Coke vs Pepsi

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Jennifer Stokes
Case 2

The soft drink industry is very competitive for all companies involved. Recently the competition between established firms has only increased with the market nearing its saturation point. All companies in the industry, especially those thinking about entering, have to think about: rivalry among establish firms, risk of entry by potential competitors, substitute products, suppliers, and buyers. When talking about market share, PepsiCo and Coca-Cola have the lions share. They have dominated the industry over the past 40 years with Coca-Cola leading in the category in 2004. With little resistance from Cadbury Schweppes, the distant third largest company in the industry, the two companies’ main focus was to increase market demand by outdoing each other in promotions, advertisements, and corporate acquisitions. Rivalry and power struggle have defined the existence of PepsiCo and Coca-Cola, looking for a competitive advantage to gain an edge on the competition. This rivalry has been to the benefit to the companies, the industry, and its consumers as a whole. Both have learned to not only stay afloat, but flourish in an industry that has constantly grown since Coca-Cola began advertising in 1891. They did this by increasing the demand in their products, and gaining brand loyalty by their consumers. In some instances, they were selling cases of Dasani (Coca-Cola) and Aquafina (PepsiCo) for less than the cost of bottling it. The risk of entry by potential competitors isn’t a strong competitive pressure in the industry. PepsiCo and Coca-Cola dominate the industry with their brand name and distribution channels, which makes it difficult for new entrants to compete with these existing firms. High fixed costs of production facilities, logistics, and economies of scale also deter entry. It’s difficult for a new firm with a small production capacity, and a high cost structure to compete when, as soon as their product is introduced to the market, the two leading firms drop prices below your cost structure. Pepsi and Coke’s economies of scale allows them to do this since it costs so much less for them to produce their products than it would a new company. Substitute products come from competitors outside of the soft drink industry. These include: coffee, sports drinks, bottled water, tea, and juices. This is an increasingly growing force since consumers are becoming more health conscious in society. Most people are thinking about what carbonated soft drinks do to their bodies and replace them with sports drinks which appear to be healthier. These drinks also allow for a larger variety of flavors the appeal to different consumers. Coffee and tea may also be substitutes for the consumer who drinks soda for the caffeine they contain. Consumers can switch to coffee to decrease the amount of sugar and carbonation. These also come in a larger variety of flavors provided companies, such as Starbucks, that have become extremely popular over the past 20 years. These substitutes are a large and powerful force in the industry, especially since the switching costs (the cost to switch from one product to the next) are essentially zero. In the beginning of 1990 Roberto Goizueta developed the following mission statement: “To create consumer products, services and communications, customer service and bottling system strategies, processes and tools in order to create competitive advantage and deliver superior value to: * Consumers as a superior beverage experience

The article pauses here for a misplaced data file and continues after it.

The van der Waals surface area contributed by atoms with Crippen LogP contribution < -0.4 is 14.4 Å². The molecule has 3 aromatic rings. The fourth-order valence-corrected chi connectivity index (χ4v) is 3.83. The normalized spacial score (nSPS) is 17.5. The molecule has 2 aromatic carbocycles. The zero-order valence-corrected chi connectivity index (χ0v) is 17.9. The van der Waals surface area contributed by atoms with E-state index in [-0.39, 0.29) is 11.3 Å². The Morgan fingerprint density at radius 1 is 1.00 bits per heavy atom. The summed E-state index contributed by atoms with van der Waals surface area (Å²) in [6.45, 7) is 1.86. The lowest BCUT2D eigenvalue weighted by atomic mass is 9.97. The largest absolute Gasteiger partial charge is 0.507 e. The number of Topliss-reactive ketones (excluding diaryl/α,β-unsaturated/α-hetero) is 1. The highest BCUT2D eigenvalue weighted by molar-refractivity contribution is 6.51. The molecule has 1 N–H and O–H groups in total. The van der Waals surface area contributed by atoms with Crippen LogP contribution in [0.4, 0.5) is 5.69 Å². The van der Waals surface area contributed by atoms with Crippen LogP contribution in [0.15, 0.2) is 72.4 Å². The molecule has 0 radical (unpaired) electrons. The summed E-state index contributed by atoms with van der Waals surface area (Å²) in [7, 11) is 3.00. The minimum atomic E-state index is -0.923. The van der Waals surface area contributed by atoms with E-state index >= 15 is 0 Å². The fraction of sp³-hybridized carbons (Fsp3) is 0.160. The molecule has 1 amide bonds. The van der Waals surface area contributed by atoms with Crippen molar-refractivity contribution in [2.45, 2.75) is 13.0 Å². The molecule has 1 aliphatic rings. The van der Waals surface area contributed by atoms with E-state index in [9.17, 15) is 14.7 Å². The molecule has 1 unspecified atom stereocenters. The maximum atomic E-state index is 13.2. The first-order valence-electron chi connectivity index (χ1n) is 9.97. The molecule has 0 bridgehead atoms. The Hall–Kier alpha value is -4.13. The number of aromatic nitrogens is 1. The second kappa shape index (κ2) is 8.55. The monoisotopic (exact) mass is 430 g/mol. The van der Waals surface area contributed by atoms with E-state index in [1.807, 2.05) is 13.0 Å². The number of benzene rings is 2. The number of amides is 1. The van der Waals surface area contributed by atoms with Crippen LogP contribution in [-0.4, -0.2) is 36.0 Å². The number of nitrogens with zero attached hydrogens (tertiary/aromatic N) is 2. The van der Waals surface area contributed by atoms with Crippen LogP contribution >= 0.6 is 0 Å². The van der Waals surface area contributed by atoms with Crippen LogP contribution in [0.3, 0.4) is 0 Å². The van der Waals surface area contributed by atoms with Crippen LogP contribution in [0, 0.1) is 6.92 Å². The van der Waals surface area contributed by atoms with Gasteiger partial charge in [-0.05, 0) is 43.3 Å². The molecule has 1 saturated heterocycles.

* Consumers as an opportunity to grow profits through the use of finished drinks * Bottlers as an opportunity to grow profits in volumes
* Bottlers as a trademark enhancement and positive economic value added * Suppliers as an opportunity to make reasonable profits when creating real value-added in an environment of system-wide team work, flexible business system and continuous improvement * Indian society in the form of a...
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